Billy-Ray Belcourt: Two Poems


  1. he told me he was into natives, but he couldn’t love the traumas
    hidden in my breathing.


  1. how do you tell a ghost that It’s already dead, that it’s a body is a
    fairy tale you stopped reading a long time ago?


  1. what happens when sounds start to work like bandages?


  1. sometimes love feels like vanishing, like taking apart pieces of
    yourself and giving them to someone who can’t use them.


  1. what happens when decolonial love becomes a story you tell
    yourself after he falls asleep?


  1. i tell him: you breathe us. we are in you. look at the blood on your


  1. queer definition: knowing your body is both too much and not
    enough for this world.


  1. i asked the earth to hold all of me and it said i can’t, that it was
    too tired to keep all of us in the world anymore.


  1. sometimes not loving is the most radical thing you can do.




  1. forget everything you’ve learned about love.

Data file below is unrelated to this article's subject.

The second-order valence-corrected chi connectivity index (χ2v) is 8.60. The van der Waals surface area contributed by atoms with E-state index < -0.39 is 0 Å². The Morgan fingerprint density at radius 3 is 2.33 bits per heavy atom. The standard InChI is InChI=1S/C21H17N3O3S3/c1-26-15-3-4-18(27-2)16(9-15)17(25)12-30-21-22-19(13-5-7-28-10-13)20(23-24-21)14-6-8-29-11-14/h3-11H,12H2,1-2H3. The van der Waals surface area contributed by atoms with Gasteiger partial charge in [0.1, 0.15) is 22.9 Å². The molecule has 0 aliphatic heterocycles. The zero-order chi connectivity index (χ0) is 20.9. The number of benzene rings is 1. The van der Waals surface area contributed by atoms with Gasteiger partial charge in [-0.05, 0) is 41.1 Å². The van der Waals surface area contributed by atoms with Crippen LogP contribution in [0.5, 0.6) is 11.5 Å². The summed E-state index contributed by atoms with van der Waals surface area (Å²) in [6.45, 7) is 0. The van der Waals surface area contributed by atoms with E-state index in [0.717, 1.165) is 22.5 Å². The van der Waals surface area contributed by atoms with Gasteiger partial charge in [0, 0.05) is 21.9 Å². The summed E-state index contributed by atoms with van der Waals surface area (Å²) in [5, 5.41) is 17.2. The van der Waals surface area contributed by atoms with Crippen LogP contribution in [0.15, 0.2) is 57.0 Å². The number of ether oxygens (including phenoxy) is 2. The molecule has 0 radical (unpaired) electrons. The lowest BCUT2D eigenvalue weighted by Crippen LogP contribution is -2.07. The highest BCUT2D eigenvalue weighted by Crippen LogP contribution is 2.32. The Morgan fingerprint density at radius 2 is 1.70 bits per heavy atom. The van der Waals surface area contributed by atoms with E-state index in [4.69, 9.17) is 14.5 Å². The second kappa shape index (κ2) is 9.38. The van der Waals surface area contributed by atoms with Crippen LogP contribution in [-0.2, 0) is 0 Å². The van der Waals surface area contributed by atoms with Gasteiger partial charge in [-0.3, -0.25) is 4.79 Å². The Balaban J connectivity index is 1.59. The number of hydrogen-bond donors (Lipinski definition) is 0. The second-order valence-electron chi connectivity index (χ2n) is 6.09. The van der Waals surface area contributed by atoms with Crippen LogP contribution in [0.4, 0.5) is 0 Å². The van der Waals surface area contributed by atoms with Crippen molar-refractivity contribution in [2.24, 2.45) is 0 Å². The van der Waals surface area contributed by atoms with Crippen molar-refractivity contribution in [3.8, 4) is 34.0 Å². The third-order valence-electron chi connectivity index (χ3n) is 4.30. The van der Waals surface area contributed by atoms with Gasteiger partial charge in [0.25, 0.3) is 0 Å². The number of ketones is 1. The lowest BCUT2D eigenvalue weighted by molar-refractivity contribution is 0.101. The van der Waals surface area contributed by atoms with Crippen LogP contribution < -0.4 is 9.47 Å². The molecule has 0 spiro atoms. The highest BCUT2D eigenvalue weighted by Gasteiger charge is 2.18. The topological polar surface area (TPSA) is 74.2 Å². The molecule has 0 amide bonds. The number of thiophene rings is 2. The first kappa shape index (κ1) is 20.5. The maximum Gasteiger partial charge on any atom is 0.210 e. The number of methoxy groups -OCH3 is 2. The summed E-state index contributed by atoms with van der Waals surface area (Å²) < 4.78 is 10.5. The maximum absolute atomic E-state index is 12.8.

2. investment is the social practice whereby one risks losing it all
    to be part of something that feels like release. lose everything
    with me.


  1. indian time is a form of time travel. a poetics of lateness.


  1. i never liked goodbyes, but some of us aren’t here to stay.


  1. superstition is a mode of being in the world that keeps ghosts like
    me in the living room.


  1. the afterlife is the after party: a choreography of mangled bodies.


  1. i made a poem out of dirt and ate it.


Billy-Ray Belcourt, from This Wound is a World, Frontenac House Poetry, 2017. Used with permission from the press.